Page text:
"Blow her up! blow her up!" cried the dying Lawrence.
But it was too late. The foe had yielded; resistance was over. Broke, now lying badly wounded, had won. He had restored confidence in his country's fleet, but at tremendous cost. 252 men from the two ships fell that day. It was characteristic of the Captain of the Shannon, that he should enter in his journal for that day only two words—"Took Chesapeake."
This ended the naval war, though fighting by land went on between the two countries till 1814, when peace was made, which has never been broken since.
WEEK 51 |
T he good curé of Terminaison says that this tale of Hyacinthe's is all a dream. But then Madame points triumphantly to the little cabinet of sandalwood in the corner of her room. It had stood there for many years now, and the dust has gathered in the fine lines of the little birds' feathers, and softened the petals of the lilies carved at the corners. And the wood has taken on a golden gleam like the memory of a sunset.
"What of that, my friend?" says Madame, pointing to the cabinet. And the old curé bows his head.
"It may be so. God is very good," he says gently. But he is never quite sure what he may believe.
On that winter day long ago, Hyacinthe was quite sure of one thing and that was that the workshop was very cold. There was no fire in it, and only one little lamp when the early dark drew on. The tools were so cold they scorched his fingers, and his feet were so cold he danced clumsily in the shavings to warm them. He was a great clumsy boy of fourteen, dark-faced, dull-eyed, and uncared for. He was clumsy because it is impossible to be graceful when you are growing very fast and have not enough to eat. He was dull-eyed because all eyes met his unlovingly. He was uncared for because no one knew the beauty of his soul. But his heavy young hands could carve things like birds and flowers perfectly. On this winter evening he was just wondering if he might lay aside the tools, and creep home to the cold loft where he slept, when he heard Pierre l'Oreillard's voice shouting outside.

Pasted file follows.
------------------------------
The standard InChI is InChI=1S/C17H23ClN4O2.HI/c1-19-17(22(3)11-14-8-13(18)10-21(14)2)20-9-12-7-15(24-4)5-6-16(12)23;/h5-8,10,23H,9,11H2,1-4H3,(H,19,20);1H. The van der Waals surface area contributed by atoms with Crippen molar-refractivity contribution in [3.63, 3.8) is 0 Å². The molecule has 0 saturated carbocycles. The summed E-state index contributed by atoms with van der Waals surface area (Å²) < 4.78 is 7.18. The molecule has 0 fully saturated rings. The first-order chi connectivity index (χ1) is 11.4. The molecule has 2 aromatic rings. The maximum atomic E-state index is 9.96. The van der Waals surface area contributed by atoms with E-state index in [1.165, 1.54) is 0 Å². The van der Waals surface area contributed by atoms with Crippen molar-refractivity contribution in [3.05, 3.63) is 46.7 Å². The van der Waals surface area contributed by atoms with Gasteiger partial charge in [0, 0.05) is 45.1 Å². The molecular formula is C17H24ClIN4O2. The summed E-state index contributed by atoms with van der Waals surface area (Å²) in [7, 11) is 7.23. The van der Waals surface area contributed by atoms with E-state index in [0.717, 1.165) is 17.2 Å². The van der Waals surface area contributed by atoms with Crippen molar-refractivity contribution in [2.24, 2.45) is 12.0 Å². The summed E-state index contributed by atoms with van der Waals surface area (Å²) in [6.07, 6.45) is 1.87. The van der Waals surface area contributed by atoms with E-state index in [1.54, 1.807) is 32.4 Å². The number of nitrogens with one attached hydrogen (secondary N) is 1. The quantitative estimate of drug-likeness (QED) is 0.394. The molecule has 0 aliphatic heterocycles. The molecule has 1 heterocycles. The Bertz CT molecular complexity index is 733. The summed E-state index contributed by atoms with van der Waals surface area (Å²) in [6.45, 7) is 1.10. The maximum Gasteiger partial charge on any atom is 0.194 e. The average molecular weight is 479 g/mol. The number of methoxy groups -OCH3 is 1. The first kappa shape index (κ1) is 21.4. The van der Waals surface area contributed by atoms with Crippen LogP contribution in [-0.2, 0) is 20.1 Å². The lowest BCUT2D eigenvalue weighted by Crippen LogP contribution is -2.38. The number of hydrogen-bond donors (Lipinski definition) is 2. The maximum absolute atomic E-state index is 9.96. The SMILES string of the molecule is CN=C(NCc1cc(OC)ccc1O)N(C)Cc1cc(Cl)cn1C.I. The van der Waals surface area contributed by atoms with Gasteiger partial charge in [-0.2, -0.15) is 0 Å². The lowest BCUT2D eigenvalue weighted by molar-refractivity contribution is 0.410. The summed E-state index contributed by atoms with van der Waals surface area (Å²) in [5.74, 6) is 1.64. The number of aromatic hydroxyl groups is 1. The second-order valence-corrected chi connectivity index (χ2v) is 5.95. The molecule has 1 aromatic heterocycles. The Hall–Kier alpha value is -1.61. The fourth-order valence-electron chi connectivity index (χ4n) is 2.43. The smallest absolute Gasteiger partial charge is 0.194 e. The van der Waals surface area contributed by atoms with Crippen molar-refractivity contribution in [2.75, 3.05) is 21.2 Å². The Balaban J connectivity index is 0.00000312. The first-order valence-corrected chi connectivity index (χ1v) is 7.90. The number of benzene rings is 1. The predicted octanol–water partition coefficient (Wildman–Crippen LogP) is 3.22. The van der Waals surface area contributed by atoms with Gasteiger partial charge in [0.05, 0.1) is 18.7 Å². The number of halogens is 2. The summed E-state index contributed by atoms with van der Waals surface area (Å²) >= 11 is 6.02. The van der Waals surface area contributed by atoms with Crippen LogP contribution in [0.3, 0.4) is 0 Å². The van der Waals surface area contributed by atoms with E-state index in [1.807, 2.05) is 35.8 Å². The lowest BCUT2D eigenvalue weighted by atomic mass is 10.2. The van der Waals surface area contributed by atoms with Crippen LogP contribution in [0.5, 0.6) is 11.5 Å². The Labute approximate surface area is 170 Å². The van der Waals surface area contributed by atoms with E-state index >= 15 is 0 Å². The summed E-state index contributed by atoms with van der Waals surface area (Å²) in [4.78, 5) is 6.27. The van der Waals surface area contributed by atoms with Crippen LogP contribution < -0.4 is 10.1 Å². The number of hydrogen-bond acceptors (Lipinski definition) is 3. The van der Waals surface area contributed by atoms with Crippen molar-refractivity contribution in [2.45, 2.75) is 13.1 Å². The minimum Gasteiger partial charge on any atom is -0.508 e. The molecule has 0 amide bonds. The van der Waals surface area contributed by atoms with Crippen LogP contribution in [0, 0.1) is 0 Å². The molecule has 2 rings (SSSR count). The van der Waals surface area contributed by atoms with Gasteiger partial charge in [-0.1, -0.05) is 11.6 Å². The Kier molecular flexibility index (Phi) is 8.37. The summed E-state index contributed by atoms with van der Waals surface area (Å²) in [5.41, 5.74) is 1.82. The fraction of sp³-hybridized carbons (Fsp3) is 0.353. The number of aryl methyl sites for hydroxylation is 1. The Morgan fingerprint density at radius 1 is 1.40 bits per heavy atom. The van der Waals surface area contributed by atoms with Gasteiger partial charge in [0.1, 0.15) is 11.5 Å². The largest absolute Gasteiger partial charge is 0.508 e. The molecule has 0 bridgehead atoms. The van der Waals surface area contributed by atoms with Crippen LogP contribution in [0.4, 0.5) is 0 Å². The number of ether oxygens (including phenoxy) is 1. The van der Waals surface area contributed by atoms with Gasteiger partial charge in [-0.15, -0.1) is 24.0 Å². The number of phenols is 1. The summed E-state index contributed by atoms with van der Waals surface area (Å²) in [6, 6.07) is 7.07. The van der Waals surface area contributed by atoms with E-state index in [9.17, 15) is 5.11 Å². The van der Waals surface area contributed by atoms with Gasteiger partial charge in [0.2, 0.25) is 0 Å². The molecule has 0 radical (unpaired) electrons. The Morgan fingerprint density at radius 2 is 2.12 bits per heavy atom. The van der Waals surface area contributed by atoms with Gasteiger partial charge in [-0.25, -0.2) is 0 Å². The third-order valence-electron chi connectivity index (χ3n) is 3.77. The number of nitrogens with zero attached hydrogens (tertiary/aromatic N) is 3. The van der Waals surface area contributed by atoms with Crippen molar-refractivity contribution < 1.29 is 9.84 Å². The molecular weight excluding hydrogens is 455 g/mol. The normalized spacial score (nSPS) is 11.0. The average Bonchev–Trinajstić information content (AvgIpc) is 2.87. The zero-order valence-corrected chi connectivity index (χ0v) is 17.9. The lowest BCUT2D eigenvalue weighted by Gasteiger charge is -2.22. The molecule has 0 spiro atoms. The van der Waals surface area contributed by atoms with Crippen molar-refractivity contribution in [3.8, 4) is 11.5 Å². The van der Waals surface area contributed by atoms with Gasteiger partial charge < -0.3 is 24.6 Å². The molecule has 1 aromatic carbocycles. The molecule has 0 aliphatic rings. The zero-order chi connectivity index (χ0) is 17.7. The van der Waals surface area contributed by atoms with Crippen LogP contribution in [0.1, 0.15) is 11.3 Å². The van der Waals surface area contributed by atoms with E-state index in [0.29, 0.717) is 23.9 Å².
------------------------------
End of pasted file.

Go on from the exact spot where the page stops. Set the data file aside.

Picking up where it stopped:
"Be quick, be quick, and open the door, thou imbecile. It is I, thy master."
"Oui, mon maître," said Hyacinthe, and he shambled to the door and opened it.
Hyacinthe shambled to the door and opened it.
"Slow worm!" cried Pierre, and he cuffed Hyacinthe as he passed in. Hyacinthe rubbed his head and said nothing. He was used to blows. He wondered why his master was in the workshop at that time of day instead of drinking brandy at the Cinq Châteaux.
Pierre l'Oreillard had a small heavy bundle under his arm, wrapped in sacking, and then in burlap, and then in fine soft cloths. He laid it on a pile of shavings, and unfolded it carefully; and a dim sweetness filled the dark shed and hung heavily in the thin winter sunbeams.
"It is a piece of wood," said Hyacinthe in slow surprise. He knew that such wood had never been seen in Terminaison.
Pierre l'Oreillard rubbed the wood respectfully with his knobby fingers.
"It is sandalwood," he explained to Hyacinthe, pride of knowledge making him quite amiable, "a most precious wood that grows in warm countries, thou great goblin. Smell it, idiot. It is sweeter than cedar. It is to make a cabinet for the old Madame at the big house."
"Oui, man maître," said the dull Hyacinthe.
"Thy great hands shall shape and smooth the wood, nigaud, and I will render it beautiful," said Pierre, puffing out his chest.
"Yes, Master," answered Hyacinthe humbly, "and when is it to be ready for Madame?"
"Madame will want it perhaps next week, for that is Christmas. It is to be finished and ready on the holy festival, great sluggard. Hearest thou?" and he cuffed Hyacinthe's ears again furiously.